In 1964 Baez began withholding 60 percent of her income taxes to protest
American involvement in Vietnam, and she became a prominent supporter of
the Free Speech Movement at the University of California at Berkeley. She
later participated in the Selma to Montgomery civil rights march in Alabama,
and she marched with Dr. Martin Luther King Jr. in Mississippi.
Her anti-war and draft-resistance protests resulted in multiple arrests
and instances of censorship, and her controversial profile grew when she
traveled to Hanoi to deliver mail and Christmas presents to American prisoners
of war there.
Baez co-founded the Institute for the Study of Non-Violence, led anti-death-penalty
protests, gave AIDS benefits, lent her support to gay rights initiatives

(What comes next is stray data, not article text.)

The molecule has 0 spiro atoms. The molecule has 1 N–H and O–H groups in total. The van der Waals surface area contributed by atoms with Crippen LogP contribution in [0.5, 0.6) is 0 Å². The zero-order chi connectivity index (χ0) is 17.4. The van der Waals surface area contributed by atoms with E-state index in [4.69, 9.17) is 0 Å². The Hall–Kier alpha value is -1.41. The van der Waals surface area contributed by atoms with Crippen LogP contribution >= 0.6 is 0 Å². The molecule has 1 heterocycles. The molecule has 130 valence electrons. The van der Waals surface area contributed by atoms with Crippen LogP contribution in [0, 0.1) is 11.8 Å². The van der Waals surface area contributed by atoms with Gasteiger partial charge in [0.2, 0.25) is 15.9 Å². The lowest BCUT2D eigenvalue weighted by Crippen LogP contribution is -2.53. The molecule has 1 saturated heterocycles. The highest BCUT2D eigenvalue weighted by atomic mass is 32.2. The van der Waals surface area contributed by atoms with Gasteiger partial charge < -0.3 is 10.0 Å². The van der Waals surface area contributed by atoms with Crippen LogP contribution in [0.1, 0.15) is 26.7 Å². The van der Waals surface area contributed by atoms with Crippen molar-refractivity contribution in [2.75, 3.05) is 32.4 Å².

and was instrumental in establishing Amnesty International on the West
Her activism has not been restricted to the United States. Baez marched
for peace in Northern Ireland, assisted in an effort to deliver food and
medicine to Cambodia, met with Lech Walesa in Poland, led a march against
the death penalty in Italy, performed in Czechoslovakia just before the
"Velvet Revolution," gave a concert in Sarajevo to dramatize
the plight of the people in Bosnia, and defied Spanish dictator Francisco
Franco by performing banned music.
Her distinguished history encompasses two honorary doctorates and numerous
awards for her social activism, including the Thomas Merton Award, the
Earl Warren Civil Liberties Award from the ACLU, the Lennon Peace Tribute
Award, the SANE Education Fund Peace Award and the French Legion of Honor.
The combination of music and activism has led to Baez's collaboration
with musicians including the Indigo Girls, Mary Chapin Carpenter, Tish
Hinojosa, Mary Black, Janis Ian, Pete Seeger, Bob Dylan, Jackson Browne,
Paul Simon, the Gipsy Kings and the Grateful Dead.
Corporate sponsors of this event through the University of Iowa Foundation
are Group 5 Hospitality, Management Division of Highlander Inc., and Geico
The Iowa Women's Music Festival continues with many events noon-5p.m.